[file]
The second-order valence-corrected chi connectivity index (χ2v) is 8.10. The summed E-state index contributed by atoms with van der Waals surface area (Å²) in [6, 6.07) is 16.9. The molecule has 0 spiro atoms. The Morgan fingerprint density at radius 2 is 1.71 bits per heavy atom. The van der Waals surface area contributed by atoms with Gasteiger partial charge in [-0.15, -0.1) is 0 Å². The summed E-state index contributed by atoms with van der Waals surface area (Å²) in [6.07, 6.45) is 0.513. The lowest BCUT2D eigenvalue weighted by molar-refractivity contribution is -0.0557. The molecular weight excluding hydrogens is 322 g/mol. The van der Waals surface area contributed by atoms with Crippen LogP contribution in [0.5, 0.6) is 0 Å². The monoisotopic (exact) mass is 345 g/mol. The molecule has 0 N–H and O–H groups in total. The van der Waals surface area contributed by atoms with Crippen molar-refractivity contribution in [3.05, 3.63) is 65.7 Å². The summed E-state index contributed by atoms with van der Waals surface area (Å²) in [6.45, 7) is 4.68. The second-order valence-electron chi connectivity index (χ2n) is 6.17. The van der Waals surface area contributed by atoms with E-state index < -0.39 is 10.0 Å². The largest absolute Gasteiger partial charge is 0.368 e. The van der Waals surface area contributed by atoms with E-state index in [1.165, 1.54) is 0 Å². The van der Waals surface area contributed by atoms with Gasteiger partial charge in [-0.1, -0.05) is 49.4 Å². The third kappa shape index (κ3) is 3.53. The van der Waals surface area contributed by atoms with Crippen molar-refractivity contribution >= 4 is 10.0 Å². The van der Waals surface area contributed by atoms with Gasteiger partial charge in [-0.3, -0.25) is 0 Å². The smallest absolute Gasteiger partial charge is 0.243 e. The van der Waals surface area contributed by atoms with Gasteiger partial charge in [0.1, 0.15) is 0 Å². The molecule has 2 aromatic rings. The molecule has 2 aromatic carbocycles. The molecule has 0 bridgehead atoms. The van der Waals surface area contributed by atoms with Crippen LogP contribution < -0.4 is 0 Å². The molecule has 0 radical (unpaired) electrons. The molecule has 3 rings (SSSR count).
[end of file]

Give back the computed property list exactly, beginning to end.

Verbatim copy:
The second-order valence-corrected chi connectivity index (χ2v) is 8.10. The summed E-state index contributed by atoms with van der Waals surface area (Å²) in [6, 6.07) is 16.9. The molecule has 0 spiro atoms. The Morgan fingerprint density at radius 2 is 1.71 bits per heavy atom. The van der Waals surface area contributed by atoms with Gasteiger partial charge in [-0.15, -0.1) is 0 Å². The summed E-state index contributed by atoms with van der Waals surface area (Å²) in [6.07, 6.45) is 0.513. The lowest BCUT2D eigenvalue weighted by molar-refractivity contribution is -0.0557. The molecular weight excluding hydrogens is 322 g/mol. The van der Waals surface area contributed by atoms with Crippen LogP contribution in [0.5, 0.6) is 0 Å². The monoisotopic (exact) mass is 345 g/mol. The molecule has 0 N–H and O–H groups in total. The van der Waals surface area contributed by atoms with Crippen molar-refractivity contribution in [3.05, 3.63) is 65.7 Å². The summed E-state index contributed by atoms with van der Waals surface area (Å²) in [6.45, 7) is 4.68. The second-order valence-electron chi connectivity index (χ2n) is 6.17. The van der Waals surface area contributed by atoms with E-state index < -0.39 is 10.0 Å². The largest absolute Gasteiger partial charge is 0.368 e. The van der Waals surface area contributed by atoms with E-state index in [1.165, 1.54) is 0 Å². The van der Waals surface area contributed by atoms with Gasteiger partial charge in [-0.1, -0.05) is 49.4 Å². The third kappa shape index (κ3) is 3.53. The van der Waals surface area contributed by atoms with Crippen molar-refractivity contribution >= 4 is 10.0 Å². The van der Waals surface area contributed by atoms with Gasteiger partial charge in [-0.3, -0.25) is 0 Å². The smallest absolute Gasteiger partial charge is 0.243 e. The van der Waals surface area contributed by atoms with Gasteiger partial charge in [0.1, 0.15) is 0 Å². The molecule has 2 aromatic rings. The molecule has 2 aromatic carbocycles. The molecule has 0 bridgehead atoms. The van der Waals surface area contributed by atoms with Crippen LogP contribution < -0.4 is 0 Å². The molecule has 0 radical (unpaired) electrons. The molecule has 3 rings (SSSR count).